You Are Not a Grief Ninja

I’ve often considered myself pretty good at dealing with hurt in life, you know besides a few I’m driving to the dump just so I can rip up his picture and leave it there kind of moments (might be a true story). I had high hopes for my ability to process and cope with the loss of my mom. This isn’t so bad… I thought. I’ve got this… I now know that these thoughts were simply called numbness and they stood tall for about 12 seconds.

Turns out, I’m really not so “good” at grieving. Because, news flash to me, it’s impossible to be. Grieving just is. Unfortunately, this makes it very difficult to hide that I’m hurting – there is no get well soon technique I can trick people with. To grieve is to be prescribed a large dose of humility, one that can especially haunt an “I’m fine” kind of person like me. Asking for help; feeling low when people hope to see you smile; having tears overrun their barricades as your weary husband was about to sleep… those are the kind of things that make grieving so hard. I have to take without giving; I have to ask energy of people without returning it.

I’m fine, I’m fine, I’m fine… the words are a safety net, protecting me against the need to be open about myself. But, my mom died; on a vast number of occasions I have not been fine. On these occasions what I meant to say was something like, I HAVE NO IDEA WHAT I AM DOING! THIS SUCKS!

It is so hard to go from somebody whose life was, quote, normal to being somebody who is forced to show their vulnerability. The added complication is that because everybody “knows” what I am going through, I must decide who and who not to show my brokenness to. In learning to block out those who aren’t doing me any favours with their advice or less-than-authentic concern, it becomes easy to build up walls against those I am close to as well. Unfortunately, it can be easier to shut down altogether than to expel the energy required to sort out who I’m safe with.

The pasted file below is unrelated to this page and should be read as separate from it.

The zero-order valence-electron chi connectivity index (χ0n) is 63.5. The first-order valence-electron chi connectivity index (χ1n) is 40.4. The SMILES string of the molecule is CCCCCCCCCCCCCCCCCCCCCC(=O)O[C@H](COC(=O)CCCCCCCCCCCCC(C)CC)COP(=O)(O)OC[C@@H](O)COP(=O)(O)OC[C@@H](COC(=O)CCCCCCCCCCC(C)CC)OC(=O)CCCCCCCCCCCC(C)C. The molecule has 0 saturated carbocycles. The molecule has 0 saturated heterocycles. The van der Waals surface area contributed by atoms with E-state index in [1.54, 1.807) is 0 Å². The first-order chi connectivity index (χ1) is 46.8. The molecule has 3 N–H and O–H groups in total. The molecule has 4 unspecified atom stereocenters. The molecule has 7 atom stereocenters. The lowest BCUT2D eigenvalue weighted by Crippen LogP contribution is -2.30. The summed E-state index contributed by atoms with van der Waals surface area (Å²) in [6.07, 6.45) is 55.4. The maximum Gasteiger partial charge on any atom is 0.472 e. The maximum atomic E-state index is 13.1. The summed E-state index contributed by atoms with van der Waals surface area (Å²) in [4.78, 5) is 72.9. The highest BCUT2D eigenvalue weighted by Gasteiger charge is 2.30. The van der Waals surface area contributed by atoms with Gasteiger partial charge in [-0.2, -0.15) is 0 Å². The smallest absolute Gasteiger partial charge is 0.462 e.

How do I let my walls down while protecting myself? Like most things in life, I’m learning it comes down to balance. First, I think that it’s crucial to know which one or five or twenty people I feel safe enough with to break my own rules of emotional social conduct. And then, of course, I actually need to make myself break the rules, fighting thoughts like: Is this depressing? Have I talked about this too much? Do they get it? Am I making sense? How do I even bring this up? It’s hard. I’m still working on it.

Second, I think that it’s okay not to talk. You and I have the right to protect our emotions and our energy – if it’s not the right time or person, it’s just not. I am actually quite amused when I think about some of the conversations I’ve had to escape from – sometimes you just need to run (don’t worry, all odds are it wasn’t with you).

Bottom line: Tell yourself the truth about what it is that you need. I’m fine can be true, or it can be used to avoid being a burden to other people. Listen to what your spirit is truly asking for; know that it’s okay not to be a grief ninja.

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9 thoughts on “You Are Not a Grief Ninja